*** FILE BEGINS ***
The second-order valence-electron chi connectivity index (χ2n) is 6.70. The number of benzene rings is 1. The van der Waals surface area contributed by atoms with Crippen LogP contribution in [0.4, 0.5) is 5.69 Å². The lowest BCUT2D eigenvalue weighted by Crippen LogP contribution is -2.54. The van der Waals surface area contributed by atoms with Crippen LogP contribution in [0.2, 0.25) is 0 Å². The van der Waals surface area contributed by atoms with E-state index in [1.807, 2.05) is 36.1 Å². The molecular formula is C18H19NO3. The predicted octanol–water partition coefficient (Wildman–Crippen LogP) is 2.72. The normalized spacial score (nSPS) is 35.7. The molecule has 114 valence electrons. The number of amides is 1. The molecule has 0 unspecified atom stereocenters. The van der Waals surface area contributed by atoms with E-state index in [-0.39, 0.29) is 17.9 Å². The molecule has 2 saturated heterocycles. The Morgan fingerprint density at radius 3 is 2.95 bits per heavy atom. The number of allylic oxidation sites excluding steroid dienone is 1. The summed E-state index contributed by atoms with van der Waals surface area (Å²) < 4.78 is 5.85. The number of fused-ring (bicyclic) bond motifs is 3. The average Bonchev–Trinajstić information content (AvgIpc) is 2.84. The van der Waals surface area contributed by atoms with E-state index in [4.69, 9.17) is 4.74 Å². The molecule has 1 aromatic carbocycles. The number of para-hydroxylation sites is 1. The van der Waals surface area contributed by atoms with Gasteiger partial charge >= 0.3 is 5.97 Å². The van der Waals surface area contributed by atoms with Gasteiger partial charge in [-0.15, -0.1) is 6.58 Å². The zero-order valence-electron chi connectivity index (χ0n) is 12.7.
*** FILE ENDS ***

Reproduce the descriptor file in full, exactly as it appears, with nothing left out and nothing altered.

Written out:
The second-order valence-electron chi connectivity index (χ2n) is 6.70. The number of benzene rings is 1. The van der Waals surface area contributed by atoms with Crippen LogP contribution in [0.4, 0.5) is 5.69 Å². The lowest BCUT2D eigenvalue weighted by Crippen LogP contribution is -2.54. The van der Waals surface area contributed by atoms with Crippen LogP contribution in [0.2, 0.25) is 0 Å². The van der Waals surface area contributed by atoms with E-state index in [1.807, 2.05) is 36.1 Å². The molecular formula is C18H19NO3. The predicted octanol–water partition coefficient (Wildman–Crippen LogP) is 2.72. The normalized spacial score (nSPS) is 35.7. The molecule has 114 valence electrons. The number of amides is 1. The molecule has 0 unspecified atom stereocenters. The van der Waals surface area contributed by atoms with E-state index in [-0.39, 0.29) is 17.9 Å². The molecule has 2 saturated heterocycles. The Morgan fingerprint density at radius 3 is 2.95 bits per heavy atom. The number of allylic oxidation sites excluding steroid dienone is 1. The summed E-state index contributed by atoms with van der Waals surface area (Å²) < 4.78 is 5.85. The number of fused-ring (bicyclic) bond motifs is 3. The average Bonchev–Trinajstić information content (AvgIpc) is 2.84. The van der Waals surface area contributed by atoms with E-state index in [4.69, 9.17) is 4.74 Å². The molecule has 1 aromatic carbocycles. The number of para-hydroxylation sites is 1. The van der Waals surface area contributed by atoms with Gasteiger partial charge >= 0.3 is 5.97 Å². The van der Waals surface area contributed by atoms with Gasteiger partial charge in [-0.15, -0.1) is 6.58 Å². The zero-order valence-electron chi connectivity index (χ0n) is 12.7.